So I'd say build whatever it is, and let things adapt as necessary to deal with the consequences.

No, there isn't anything to it. (3, Insightful)

Slartibartfast (3395) | about a year ago | (#43814115)

It's simple, really: either your users should be doing it, or they shouldn't. If they should, it should be easy to do. If they shouldn't, well, they shouldn't. Any gray area just means you need to better define the parameters.

I BM, U BM, we all BM for IBM (1)

whizbang77045 (1342005) | about a year ago | (#43814139)

This sounds entirely too much like IBM in the 1960s and 1970s. The user really didn't need to know how things worked; IBM would take care of them.

Re:I BM, U BM, we all BM for IBM (1)

danielk1982 (868580) | about a year ago | (#43814249)

Isn't that every consumer software company?

As long as it is reversable, don't make it harder (2)

gurps_npc (621217) | about a year ago | (#43814203)

When installing the "Launch Nuclear Missiles" button, yes, you make it hard to do my mistake. You don't make it a single, large button easy to hit by accident. Instead you put a locking plastic case around it, and require two users to activate.

But if the action can easily be undone, then keep it easy to do.

If you are talking about something like permanently deleting a database, then YES, MAKE IT HARDER.

Of course there is. (1)

eyenot (102141) | about a year ago | (#43814205)

It's obvious that you can't put every tool in the hands of every consumer. This is a subset of the fact that a certain level of technical control isn't fitting or wise for every user.

All the same, I believe the best app offers the most power to the user, even if that takes awhile longer to code in.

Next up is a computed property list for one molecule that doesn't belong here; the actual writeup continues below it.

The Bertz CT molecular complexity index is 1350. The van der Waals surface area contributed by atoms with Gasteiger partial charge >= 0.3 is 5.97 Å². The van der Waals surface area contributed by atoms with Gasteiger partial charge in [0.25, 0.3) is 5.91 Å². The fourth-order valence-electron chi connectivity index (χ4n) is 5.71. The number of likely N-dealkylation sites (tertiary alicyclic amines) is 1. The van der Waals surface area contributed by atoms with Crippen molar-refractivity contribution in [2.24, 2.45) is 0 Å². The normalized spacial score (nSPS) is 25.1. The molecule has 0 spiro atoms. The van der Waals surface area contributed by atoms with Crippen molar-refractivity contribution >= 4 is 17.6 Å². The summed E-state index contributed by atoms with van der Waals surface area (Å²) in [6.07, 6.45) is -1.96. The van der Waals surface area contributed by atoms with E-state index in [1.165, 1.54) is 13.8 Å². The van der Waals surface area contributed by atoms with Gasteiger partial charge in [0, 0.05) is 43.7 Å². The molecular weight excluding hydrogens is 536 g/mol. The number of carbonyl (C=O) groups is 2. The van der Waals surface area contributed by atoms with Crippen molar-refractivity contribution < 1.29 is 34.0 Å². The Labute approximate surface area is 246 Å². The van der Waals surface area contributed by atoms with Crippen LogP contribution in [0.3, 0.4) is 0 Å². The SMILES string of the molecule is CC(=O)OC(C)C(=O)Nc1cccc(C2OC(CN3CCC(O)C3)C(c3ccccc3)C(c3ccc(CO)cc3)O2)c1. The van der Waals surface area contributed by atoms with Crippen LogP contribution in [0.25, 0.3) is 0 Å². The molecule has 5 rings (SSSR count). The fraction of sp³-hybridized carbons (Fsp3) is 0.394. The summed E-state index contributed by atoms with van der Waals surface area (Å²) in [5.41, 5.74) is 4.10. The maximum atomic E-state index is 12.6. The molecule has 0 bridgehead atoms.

The best app offers the most controls no matter what. And "no matter what" does qualify you to place them behind some "advanced options" control, or inside a plain text (or, why not, hexadecimal) config file, or in a registry entry, or wherever you need to hide it to feel that it's safe from "everybody but not everybody-everybody".

If it's freeware, consider charging for the added feature, and even requiring the customer send in a handwritten form with their tax ID and other business credentials, and signing their agreement to a series of legal disclaimers. Then you'll have their alleged good-will in writing, too, and protect yourself from damages.

Or, make it an undocumented command-line option. Then you could tie the user to having to settle with whatever they set this thing to for that session, and they couldn't just variably change it mid-session. And, if they want to know how to get to the solution, they can ask the company and the company can tell that customer how to get it done.

Is it a Windows app? If you have any pangs of guilt, I believe an "allow advanced features" checkbox that forces the operating system to validate their administrative credentials (even if it's not necessary for the purposes of the app's interaction with the operating system) is a decent enough way to go.

Two Words (0)

Anonymous Coward | about a year ago | (#43814215)

"Trigger Locks"

Sometimes, a point-and-click interface is too simple.

Learnability/Efficiency/Security (1)

Anonymous Coward | about a year ago | (#43814223)

In a UI class I took, we learned that you should focus on 3 (main) things when designing a UI:

- Learnability
- Efficiency
- Security

Often times, you'll have to make design trade-offs between the three. Look at the slides I link to to learn the differences (you might want to look through all the slides for the class, some good stuff there):

http://stellar.mit.edu/S/course/6/sp13/6.813/courseMaterial/topics/topic2/lectureNotes/L02-learnability/L02-learnability.pdf
http://stellar.mit.edu/S/course/6/sp13/6.813/courseMaterial/topics/topic2/lectureNotes/L04-efficiency/L04-efficiency.pdf
http://stellar.mit.edu/S/course/6/sp13/6.813/courseMaterial/topics/topic2/lectureNotes/L05-safety/L05-safety.pdf